Heap-leaching for nickel has also followed different development routes, with separate technologies being used in the treatment of sulphide and laterite ores. One of the early leaders in laterite processing, European Nickel, put its Çaldag project in Turkey on care-and-maintenance at the end of last year following permitting delays and is instead focusing on Acoje in the Philippines. The company acquired Acoje following its merger with Rusina Mining, which had already begun a leaching trial on the mixed limonite-saprolite ore at the end of 2009.

European Nickel is now proceeding with a full feasibility study on Acoje, which has a base-case output of 24,500 t/y of nickel over an initial ten-year life. Meanwhile Çaldag, where it began its pilot-scale testwork in 2005, has proved that acid leaching can produce a high-grade mixed nickel-cobalt hydroxide concentrate, at lower capex and operating costs than conventional recovery technologies. So said Mark Hanlon, the company’s finance director, in a presentation to the Paydirt 2010 Australian Nickel Conference in Perth last October.

Meanwhile in Finland, the latest reports from Talvivaara Mining show that the company expected to produce between 11,000 and 13,000 t of nickel in 2010, as its open-pit, heap-leach operation ramps up toward its 50,000 t/y target by 2012. Talvivaara uses bioleaching to generate acid naturally within the heap, with air blown in through a pipe network at the heap base (See E&MJ, October 2010, pp.83-84).

At full capacity, the operation will treat 22 million t/y of ore, with crushing followed by agglomeration using sulphuric acid before stacking on the heap. After bioleaching for 18 months, the partly spent ore will be reclaimed and restacked on a secondary heap, where residual leaching will continue. As well as nickel, the operation recovers zinc, copper and cobalt, with the company having recently announced its intention to recover the small amounts of uranium also present in the ore, which reports to the leachate.

Big Opportunities
No question, there have been some major advances in our understanding of the mechanisms involved in successful heap leaching over the past 50 years. Little wonder, then, its application continues to diversify, both geographically and in terms of the commodities to which it can be applied.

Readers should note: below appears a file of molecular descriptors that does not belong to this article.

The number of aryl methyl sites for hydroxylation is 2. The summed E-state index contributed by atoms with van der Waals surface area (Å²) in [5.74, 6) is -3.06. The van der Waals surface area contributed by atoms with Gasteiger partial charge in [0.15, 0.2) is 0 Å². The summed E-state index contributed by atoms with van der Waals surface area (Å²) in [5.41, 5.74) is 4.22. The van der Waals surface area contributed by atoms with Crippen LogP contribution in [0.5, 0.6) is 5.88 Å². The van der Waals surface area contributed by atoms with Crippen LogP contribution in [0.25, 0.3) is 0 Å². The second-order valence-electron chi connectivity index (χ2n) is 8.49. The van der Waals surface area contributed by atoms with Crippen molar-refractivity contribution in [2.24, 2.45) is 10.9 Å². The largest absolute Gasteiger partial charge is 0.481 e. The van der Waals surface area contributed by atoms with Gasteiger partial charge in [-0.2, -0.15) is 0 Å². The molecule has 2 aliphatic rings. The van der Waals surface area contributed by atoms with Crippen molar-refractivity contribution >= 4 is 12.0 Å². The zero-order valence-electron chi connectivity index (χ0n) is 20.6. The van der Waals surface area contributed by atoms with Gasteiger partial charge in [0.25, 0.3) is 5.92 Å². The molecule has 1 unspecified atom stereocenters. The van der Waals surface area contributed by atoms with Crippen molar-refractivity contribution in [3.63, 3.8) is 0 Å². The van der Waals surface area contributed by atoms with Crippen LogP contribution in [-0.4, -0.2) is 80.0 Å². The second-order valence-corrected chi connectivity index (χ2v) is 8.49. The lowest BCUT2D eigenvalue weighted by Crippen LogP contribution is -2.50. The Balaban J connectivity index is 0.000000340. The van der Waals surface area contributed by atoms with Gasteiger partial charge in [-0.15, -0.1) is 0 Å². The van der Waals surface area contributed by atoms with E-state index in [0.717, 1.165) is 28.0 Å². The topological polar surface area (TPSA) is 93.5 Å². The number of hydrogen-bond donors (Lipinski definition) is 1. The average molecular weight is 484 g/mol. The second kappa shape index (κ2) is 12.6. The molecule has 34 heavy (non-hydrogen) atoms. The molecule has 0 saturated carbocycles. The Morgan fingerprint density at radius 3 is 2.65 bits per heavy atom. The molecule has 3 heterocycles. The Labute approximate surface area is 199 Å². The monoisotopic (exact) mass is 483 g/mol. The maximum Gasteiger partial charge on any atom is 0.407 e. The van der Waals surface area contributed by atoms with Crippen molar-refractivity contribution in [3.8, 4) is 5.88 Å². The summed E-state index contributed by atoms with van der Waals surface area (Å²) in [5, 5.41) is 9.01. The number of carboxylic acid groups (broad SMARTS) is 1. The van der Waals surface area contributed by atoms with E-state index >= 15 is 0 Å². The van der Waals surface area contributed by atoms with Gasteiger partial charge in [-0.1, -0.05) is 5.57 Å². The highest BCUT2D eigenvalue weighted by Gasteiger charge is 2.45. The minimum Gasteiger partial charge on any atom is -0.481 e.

Liner technology has improved significantly, both in respect of the materials available and the way in which they are used. Better understanding of the way in which fluids travel through heterogeneous materials means that recoveries can be improved and cycle times reduced. Even the supposedly simple task of getting leaching solutions into the heap has advanced, with the early designs of drip feeds and sprinklers that were based on agricultural irrigation systems having been replaced by those specially designed for the challenges presented by heap leaching. Examples include Senniger Irrigation’s Wobbler system which, the company claims, offers major advantages over drip lines in terms of its versatility and its running costs.

Taking a somewhat different approach, Ore-Max cites the problems that can occur when drip emitters designed to operate with clean water become increasingly clogged with recycled, and hence dirty, leaching solutions. Better internal filtration in its Max-Emitter system helps to reduce this effect, the company states, noting that experience on both copper and gold heaps has shown recovery improvements.

However, it is also important to realize that heap leaching is not just a cheap and simple way of getting metal out of rock. Each project must be evaluated thoroughly, with testwork that is appropriate to the site conditions. Projects that have failed to reach expectations, or where there have been other glitches, have given the concept a generally undeserved reputation for unreliability. In reality, however, many companies today rely on successful heap leaches for a significant, reliable contribution to corporate income. The technology continues to develop and is becoming increasing sophisticated. A mainstay that is here to stay.

References:

  • Scheffel, Randolph E. Copper heap leach design and practice. In: Mular, Andrew L, Halbe, Doug N and Barratt, Derek J (eds), Mineral processing plant design, practice, and control: proc., vol 2, SME (2002).
  • Bartlett, Robert W. Solution mining: leaching and fluid recovery of materials. Routledge (1998).
  • Breitenbach, Allan J. Heap leach pad design and construction practices in the 21st Century. Vector Colorado LLC.
  • Kunkel, Jim. Heap leach lixiviant flow: myth versus reality. Presented at: Tailings and Mine Waste ‘08. Knight Piésold (2008).
  • Morris, L J. Solution Mining. In: 8th Australian Groundwater School, Australian Mineral Foundation (1984).
  • Sinha, K P and Smith, M E. A holistic assessment of pipe design in heap leach operation. RRD International Corp. (2010).
  • Smith, Mark E. Inter-lift liners in copper heap leaching. Vector Engineering (1996).
  • Taylor, Alan. Copper heap leach design—hit or miss? Alta Metallurgical Services.
  • Taylor, Alan. Uranium heap leaching gaining popularity. Alta Metallurgical Services (2009).